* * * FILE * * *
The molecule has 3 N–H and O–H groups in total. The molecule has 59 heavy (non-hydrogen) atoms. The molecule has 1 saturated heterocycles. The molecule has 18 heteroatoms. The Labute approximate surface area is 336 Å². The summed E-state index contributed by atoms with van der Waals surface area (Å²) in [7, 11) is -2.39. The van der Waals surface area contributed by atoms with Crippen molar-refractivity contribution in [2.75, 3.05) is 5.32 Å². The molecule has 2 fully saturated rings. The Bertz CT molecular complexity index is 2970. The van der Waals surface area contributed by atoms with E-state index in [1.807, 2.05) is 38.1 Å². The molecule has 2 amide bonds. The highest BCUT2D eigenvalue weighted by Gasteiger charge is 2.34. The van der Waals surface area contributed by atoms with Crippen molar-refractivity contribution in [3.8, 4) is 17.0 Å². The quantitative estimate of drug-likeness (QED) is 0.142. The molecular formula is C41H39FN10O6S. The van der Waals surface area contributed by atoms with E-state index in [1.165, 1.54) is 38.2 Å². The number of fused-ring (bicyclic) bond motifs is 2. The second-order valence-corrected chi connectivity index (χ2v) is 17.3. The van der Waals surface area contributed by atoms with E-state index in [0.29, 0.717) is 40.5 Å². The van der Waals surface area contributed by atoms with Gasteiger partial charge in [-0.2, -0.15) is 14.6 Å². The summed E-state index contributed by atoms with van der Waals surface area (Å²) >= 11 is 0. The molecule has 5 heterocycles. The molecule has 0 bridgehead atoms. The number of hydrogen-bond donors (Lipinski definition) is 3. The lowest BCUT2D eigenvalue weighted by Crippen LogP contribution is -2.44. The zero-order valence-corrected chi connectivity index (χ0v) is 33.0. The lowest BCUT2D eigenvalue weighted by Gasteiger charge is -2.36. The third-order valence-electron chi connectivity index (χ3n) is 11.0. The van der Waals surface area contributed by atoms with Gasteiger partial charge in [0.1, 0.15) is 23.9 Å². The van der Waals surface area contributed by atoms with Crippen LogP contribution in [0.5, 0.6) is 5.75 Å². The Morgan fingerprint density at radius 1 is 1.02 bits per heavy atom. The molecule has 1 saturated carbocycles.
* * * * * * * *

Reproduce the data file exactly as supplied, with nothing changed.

The molecule has 3 N–H and O–H groups in total. The molecule has 59 heavy (non-hydrogen) atoms. The molecule has 1 saturated heterocycles. The molecule has 18 heteroatoms. The Labute approximate surface area is 336 Å². The summed E-state index contributed by atoms with van der Waals surface area (Å²) in [7, 11) is -2.39. The van der Waals surface area contributed by atoms with Crippen molar-refractivity contribution in [2.75, 3.05) is 5.32 Å². The molecule has 2 fully saturated rings. The Bertz CT molecular complexity index is 2970. The van der Waals surface area contributed by atoms with E-state index in [1.807, 2.05) is 38.1 Å². The molecule has 2 amide bonds. The highest BCUT2D eigenvalue weighted by Gasteiger charge is 2.34. The van der Waals surface area contributed by atoms with Crippen molar-refractivity contribution in [3.8, 4) is 17.0 Å². The quantitative estimate of drug-likeness (QED) is 0.142. The molecular formula is C41H39FN10O6S. The van der Waals surface area contributed by atoms with E-state index in [1.165, 1.54) is 38.2 Å². The number of fused-ring (bicyclic) bond motifs is 2. The second-order valence-corrected chi connectivity index (χ2v) is 17.3. The van der Waals surface area contributed by atoms with E-state index in [0.29, 0.717) is 40.5 Å². The van der Waals surface area contributed by atoms with Gasteiger partial charge in [-0.2, -0.15) is 14.6 Å². The summed E-state index contributed by atoms with van der Waals surface area (Å²) >= 11 is 0. The molecule has 5 heterocycles. The molecule has 0 bridgehead atoms. The number of hydrogen-bond donors (Lipinski definition) is 3. The lowest BCUT2D eigenvalue weighted by Crippen LogP contribution is -2.44. The zero-order valence-corrected chi connectivity index (χ0v) is 33.0. The lowest BCUT2D eigenvalue weighted by Gasteiger charge is -2.36. The third-order valence-electron chi connectivity index (χ3n) is 11.0. The van der Waals surface area contributed by atoms with Gasteiger partial charge in [0.1, 0.15) is 23.9 Å². The van der Waals surface area contributed by atoms with Crippen LogP contribution in [0.5, 0.6) is 5.75 Å². The Morgan fingerprint density at radius 1 is 1.02 bits per heavy atom. The molecule has 1 saturated carbocycles.